Following the DruidGregory performances at Coole Park in September 2020, a suggestion was made that Druid should consider staging The Seagull there. “It’s been a wonderful match,” says Garry.

Anton Chekhov reads The SChekhov reads The Seagull with the Moscow Art Theatre company

Anton Chekhov reads The Seagull to members of the Moscow Art Theatre Company.

Instead of opting for Chekhov’s original from 1896, Druid chose the adaptation by Irish playwright, Thomas Kilroy - first staged in 1981, and starring the late, great, Alan Rickman - which moves the action from Russia to an Anglo-Irish estate in the west of Ireland in the 1880s (“Somewhere like Coole,” says Garry ).

Isobel Desmond, and her son Constantine, leave London to spend the summer at the family home in Ireland where they will battle artistic disappointments and unrequited love.

'There is a lot of talk about art and what it means, what it is'

“Checkov wrote his play in the 1890s, while Thom sets his version a decade earlier,” says Garry, “but in doing that, it’s exciting the way he found such a relationship between the context in which Checkov wrote the play, in terms of what was going on in Russia at the time, and what was happening in Ireland a decade earlier - a model of society that was beginning to fray at the edges and break down, that there were possibilities, that it was a dangerous time, a premonition that things will get worse, a sense that things are changing.

Eileen Walsh. Photo:- David Conachy

“There’s one character in the play who keeps his original name from the Chekhov original, Constantine - except everyone calls him Connie - and he writes a play in a modern manner, and Thom finds a version of that, to reflect people like Yeats and the Irish Literary Revival. He finds all these kinds of parallels, and turns a different light on them, putting them in an Irish context. His adaptation of the play is both creation and fidelity.”

‘Art and love’

The Seagull has been described by Frank McGuinness as a “play obsessed with success and failure”. In an article for the Irish University Review in 1991 he wrote: “Those who fail do so in spectacular fashion. It could be argued that these failures are rooted in fate, but it might be more accurate to state that their roots lie in frustrated desire. Almost everyone in the play shares one or two desires, to be a writer or a performer.”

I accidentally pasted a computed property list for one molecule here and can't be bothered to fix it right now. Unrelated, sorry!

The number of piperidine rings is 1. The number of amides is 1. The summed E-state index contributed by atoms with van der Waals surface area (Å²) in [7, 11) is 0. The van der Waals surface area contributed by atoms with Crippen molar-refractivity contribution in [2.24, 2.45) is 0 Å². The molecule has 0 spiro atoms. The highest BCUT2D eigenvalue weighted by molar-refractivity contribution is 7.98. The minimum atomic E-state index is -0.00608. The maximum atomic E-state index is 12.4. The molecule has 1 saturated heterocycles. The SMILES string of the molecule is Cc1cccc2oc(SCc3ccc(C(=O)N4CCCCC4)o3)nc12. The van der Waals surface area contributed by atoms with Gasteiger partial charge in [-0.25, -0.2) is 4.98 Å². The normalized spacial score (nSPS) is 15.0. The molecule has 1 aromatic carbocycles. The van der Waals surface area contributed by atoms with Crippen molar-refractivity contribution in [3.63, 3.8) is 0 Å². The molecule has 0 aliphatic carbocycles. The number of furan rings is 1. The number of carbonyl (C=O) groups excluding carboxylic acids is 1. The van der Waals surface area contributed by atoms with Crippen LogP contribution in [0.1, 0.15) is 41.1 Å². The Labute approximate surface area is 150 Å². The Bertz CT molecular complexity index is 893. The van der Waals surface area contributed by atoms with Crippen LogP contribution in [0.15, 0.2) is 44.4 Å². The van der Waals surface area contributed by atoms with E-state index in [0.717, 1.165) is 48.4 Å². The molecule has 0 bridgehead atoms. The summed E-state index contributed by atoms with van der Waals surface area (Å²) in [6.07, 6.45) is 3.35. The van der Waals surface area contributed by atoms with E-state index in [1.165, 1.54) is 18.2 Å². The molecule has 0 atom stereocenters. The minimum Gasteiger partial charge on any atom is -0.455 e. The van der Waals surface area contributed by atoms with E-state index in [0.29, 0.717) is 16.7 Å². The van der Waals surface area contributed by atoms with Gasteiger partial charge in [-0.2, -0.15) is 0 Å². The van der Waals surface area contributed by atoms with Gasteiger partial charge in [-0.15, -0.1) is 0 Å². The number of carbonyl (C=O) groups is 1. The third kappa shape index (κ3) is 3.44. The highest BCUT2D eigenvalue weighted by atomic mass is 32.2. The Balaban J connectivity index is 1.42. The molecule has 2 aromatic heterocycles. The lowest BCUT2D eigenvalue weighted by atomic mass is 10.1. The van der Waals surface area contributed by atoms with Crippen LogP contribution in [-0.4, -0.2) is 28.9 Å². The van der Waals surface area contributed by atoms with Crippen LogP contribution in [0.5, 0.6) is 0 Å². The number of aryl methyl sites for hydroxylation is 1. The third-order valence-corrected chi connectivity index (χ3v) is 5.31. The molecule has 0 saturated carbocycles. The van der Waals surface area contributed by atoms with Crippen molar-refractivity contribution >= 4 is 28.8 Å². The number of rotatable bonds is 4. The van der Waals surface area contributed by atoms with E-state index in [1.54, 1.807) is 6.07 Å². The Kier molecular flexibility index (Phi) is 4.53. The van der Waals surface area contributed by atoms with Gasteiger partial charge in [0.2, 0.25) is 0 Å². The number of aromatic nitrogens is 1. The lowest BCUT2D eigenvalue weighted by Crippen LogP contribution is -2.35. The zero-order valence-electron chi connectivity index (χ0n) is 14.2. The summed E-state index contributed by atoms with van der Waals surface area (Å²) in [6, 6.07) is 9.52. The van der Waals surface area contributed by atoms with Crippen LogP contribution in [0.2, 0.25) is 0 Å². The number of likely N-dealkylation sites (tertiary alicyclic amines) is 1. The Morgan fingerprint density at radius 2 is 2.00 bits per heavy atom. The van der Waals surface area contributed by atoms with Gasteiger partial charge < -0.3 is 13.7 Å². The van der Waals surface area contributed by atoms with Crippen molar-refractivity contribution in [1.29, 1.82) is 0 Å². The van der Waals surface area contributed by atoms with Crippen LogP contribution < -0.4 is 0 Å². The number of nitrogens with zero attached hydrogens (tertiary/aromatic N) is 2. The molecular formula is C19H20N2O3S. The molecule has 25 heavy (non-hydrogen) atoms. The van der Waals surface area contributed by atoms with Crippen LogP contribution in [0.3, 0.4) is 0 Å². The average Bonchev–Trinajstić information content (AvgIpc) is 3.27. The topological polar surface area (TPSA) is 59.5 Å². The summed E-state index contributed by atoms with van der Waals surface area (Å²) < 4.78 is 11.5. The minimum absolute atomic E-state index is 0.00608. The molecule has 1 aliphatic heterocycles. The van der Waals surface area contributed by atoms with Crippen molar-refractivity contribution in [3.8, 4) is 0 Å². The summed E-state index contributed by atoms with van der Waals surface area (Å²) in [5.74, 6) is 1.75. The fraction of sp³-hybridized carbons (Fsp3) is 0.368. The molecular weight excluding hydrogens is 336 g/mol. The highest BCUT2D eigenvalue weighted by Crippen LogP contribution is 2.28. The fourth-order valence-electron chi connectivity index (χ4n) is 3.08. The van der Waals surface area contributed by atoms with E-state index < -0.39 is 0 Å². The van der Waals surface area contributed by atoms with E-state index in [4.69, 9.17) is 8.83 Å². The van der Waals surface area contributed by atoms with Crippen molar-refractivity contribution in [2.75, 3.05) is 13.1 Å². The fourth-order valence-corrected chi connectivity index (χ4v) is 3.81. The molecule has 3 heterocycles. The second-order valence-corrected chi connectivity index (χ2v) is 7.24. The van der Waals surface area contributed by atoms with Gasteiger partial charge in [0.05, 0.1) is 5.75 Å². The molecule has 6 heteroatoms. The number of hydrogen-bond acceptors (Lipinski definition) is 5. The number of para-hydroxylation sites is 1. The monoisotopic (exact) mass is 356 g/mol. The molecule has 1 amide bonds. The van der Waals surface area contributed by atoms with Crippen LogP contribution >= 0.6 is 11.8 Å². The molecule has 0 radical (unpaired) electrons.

For Garry, the genius of the play - both Checkov’s original and Kilroy’s adaptation - is that the passage of time can change how it is viewed, continually giving it many meanings and resonances, and most importantly, relevance.

Marie Mullen. Photo:- Matthew Thompson

“The play is about life, and life for a particular group of people,” she says. “The main character is an actor and her son puts on a play. The girl he is in love with wants to be an actress, but her lover is a writer. There is a lot of talk about art and what it means, what it is. It’s about art and love really.

“Thom has written new programme notes for this production. He said that when he wrote it originally, it was about the Anglo-Irish politics of the time, but now he sees the play as being about love. It’s lovely to get that perspective from him this far away when he originally wrote it.”

The Seagull is directed by Garry Hynes. The cast includes Jack Gleeson, Eileen Walsh, Marie Mullen, Marty Rea, Brian Doherty, Liam Heslin, Bosco Hogan, Bláithín MacGabhann, Agnes O’Casey, and John Olohan.

For tickets to watch the screenings of The Seagull go to www.druid.ie. Early bird tickets of €15 are available until Sunday August 15. See also www.giaf.ie. While the in person performances are sold out, a waiting list is available to join, should any tickets become available.